17 Sep Dutch Euthanasia Case Ignites Assisted Suicide Debate
The acquittal of a Dutch doctor who drugged and euthanized a dementia patient against her will sparked outrage in the United States as assisted suicide bills spread.
On Wednesday, a Dutch court acquitted a doctor who admitted to administering lethal medication to a dementia patient with the help of her family. The 74-year-old woman had previously indicated her preference for euthanasia, but when she declined to follow through on those promises the doctor drugged her coffee and killed the woman as her family members restrained her. The Hague District Court ruled that the doctor, who was not named, had not violated the 2002 law that legalized euthanasia.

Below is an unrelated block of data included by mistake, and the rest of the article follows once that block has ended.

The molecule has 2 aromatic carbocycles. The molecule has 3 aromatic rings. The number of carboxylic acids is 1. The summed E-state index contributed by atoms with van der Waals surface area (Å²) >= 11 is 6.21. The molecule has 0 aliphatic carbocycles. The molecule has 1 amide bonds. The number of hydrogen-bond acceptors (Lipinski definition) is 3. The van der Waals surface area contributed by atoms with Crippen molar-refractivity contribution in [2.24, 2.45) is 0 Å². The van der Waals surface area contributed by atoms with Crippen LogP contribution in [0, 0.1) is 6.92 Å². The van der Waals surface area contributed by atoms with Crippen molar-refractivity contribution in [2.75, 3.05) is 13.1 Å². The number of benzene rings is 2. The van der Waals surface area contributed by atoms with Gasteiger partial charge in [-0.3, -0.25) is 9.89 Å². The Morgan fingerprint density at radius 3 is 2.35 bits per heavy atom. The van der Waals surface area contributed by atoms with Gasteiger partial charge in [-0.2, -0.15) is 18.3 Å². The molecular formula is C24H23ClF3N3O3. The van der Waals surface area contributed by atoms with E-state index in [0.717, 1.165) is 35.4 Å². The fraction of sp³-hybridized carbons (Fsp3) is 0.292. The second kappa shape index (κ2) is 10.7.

The acquittal comes just before Maine becomes the ninth state to legalize assisted suicide. Matthew Valliere, executive director of the anti-assisted suicide Patient Rights Action Fund, called the death a tragedy, adding that euthanasia laws are ripe for abuse.
“The legalization of euthanasia and assisted suicide has led to tragic abuses both abroad and here in the United States,” he said. “Patient autonomy erodes away when doctors, insurers, and a profit-driven health care system make qualitative judgments on whether a person’s life is worth living. It’s time to abandon this cruel practice.”
Read more at the Washington Free Beacon…